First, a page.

It seems as if the Cape Verdean music has been on a long journey in which all of the experiences, images and people from a great variety of roots have merged into one unique form of expression, without whose existence the islands are hardly imaginable today. This music reflects very distinct styles – the fado, polka and mazurka from Europe. In addition to the bossa nova and samba from Brazil, the drumming of Africa and the merengue and zouk from the Caribbean can be heard. The continued development of Cape Verdean music through constantly new elements of lyrics and tonal elements happened naturally, almost on its own, because the music of Cape Verde was and always will be one thing: an expression of the innermost feelings, dreams and longings of the people who create it and have a desire for it. The emigration of many Cape Verdeans to Europe and America, but also the historical years of suppression in the slave trade, has created a very special feeling of longing in the people. The saudade, which is also familiar from the Portuguese fado, runs like a leitmotif through the literature and music of the islands. This feeling between the yearning for love and the sense of security with another person, nostalgia and missing the homeland is virtually everywhere. Each island has its own sound. After all, the natural surroundings are very different and always sound very different. Everyday objects like iron, plastic, glass bottles and tins are used as instruments, as well as natural materials such as wood, shells and gourds. How important music is for the inhabitants of Cape Verde becomes clear in light of the fact that there are a proud five radio stations that are “on the air” almost 24 hours a day despite a population of only 400,000. Not to even mention the many events with live music or the numerous private gatherings at which someone always has an instrument that suddenly sets the tone.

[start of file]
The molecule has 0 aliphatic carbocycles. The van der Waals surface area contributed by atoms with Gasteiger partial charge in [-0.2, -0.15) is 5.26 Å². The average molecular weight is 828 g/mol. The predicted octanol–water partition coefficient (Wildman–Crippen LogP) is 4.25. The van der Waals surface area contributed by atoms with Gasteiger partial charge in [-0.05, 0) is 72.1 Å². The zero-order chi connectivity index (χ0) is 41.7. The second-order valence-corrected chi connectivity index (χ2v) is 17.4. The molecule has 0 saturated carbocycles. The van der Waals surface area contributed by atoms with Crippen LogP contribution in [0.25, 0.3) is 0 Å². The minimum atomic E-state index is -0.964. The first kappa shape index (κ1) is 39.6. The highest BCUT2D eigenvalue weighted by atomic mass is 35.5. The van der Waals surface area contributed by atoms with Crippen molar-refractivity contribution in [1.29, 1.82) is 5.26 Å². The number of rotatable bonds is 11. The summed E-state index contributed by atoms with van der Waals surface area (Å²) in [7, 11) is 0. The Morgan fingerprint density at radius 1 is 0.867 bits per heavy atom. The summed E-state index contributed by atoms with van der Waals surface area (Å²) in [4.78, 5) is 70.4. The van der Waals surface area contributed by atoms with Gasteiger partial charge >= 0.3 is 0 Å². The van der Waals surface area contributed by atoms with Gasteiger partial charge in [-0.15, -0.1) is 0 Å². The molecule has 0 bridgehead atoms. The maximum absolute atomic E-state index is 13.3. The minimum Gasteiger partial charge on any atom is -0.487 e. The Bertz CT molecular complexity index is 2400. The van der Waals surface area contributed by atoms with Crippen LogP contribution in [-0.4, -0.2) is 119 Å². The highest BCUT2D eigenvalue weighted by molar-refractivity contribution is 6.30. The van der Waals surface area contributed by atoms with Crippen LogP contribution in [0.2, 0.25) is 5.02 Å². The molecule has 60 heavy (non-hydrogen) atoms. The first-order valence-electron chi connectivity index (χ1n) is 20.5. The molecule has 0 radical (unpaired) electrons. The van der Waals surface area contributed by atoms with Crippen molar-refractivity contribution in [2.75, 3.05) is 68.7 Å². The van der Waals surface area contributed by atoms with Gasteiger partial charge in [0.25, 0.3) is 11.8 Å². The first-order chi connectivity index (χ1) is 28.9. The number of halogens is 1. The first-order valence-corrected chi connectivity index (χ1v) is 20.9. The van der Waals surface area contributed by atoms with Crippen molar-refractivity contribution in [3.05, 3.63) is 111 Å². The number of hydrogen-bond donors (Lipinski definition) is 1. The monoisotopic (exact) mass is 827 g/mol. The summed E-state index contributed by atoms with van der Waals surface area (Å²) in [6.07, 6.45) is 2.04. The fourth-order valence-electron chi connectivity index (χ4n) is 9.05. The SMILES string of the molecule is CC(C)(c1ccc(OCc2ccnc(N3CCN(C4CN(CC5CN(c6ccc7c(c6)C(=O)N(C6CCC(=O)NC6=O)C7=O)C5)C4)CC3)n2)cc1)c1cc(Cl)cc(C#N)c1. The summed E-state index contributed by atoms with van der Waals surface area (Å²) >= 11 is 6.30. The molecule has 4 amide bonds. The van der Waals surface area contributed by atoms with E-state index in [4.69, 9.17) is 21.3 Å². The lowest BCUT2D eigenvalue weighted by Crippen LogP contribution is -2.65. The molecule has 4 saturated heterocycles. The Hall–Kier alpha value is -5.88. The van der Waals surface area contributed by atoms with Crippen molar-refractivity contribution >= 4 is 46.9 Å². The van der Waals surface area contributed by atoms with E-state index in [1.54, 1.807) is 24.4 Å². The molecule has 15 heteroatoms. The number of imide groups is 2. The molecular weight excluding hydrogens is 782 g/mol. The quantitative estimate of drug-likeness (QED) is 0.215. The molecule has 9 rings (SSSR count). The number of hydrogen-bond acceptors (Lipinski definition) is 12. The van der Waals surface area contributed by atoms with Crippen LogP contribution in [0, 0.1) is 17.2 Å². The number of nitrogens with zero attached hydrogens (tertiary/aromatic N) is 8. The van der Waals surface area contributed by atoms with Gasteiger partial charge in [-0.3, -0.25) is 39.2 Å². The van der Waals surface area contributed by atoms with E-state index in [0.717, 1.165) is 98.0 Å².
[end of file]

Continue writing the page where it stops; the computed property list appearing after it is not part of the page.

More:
Continuation: Music Styles of Cape Verde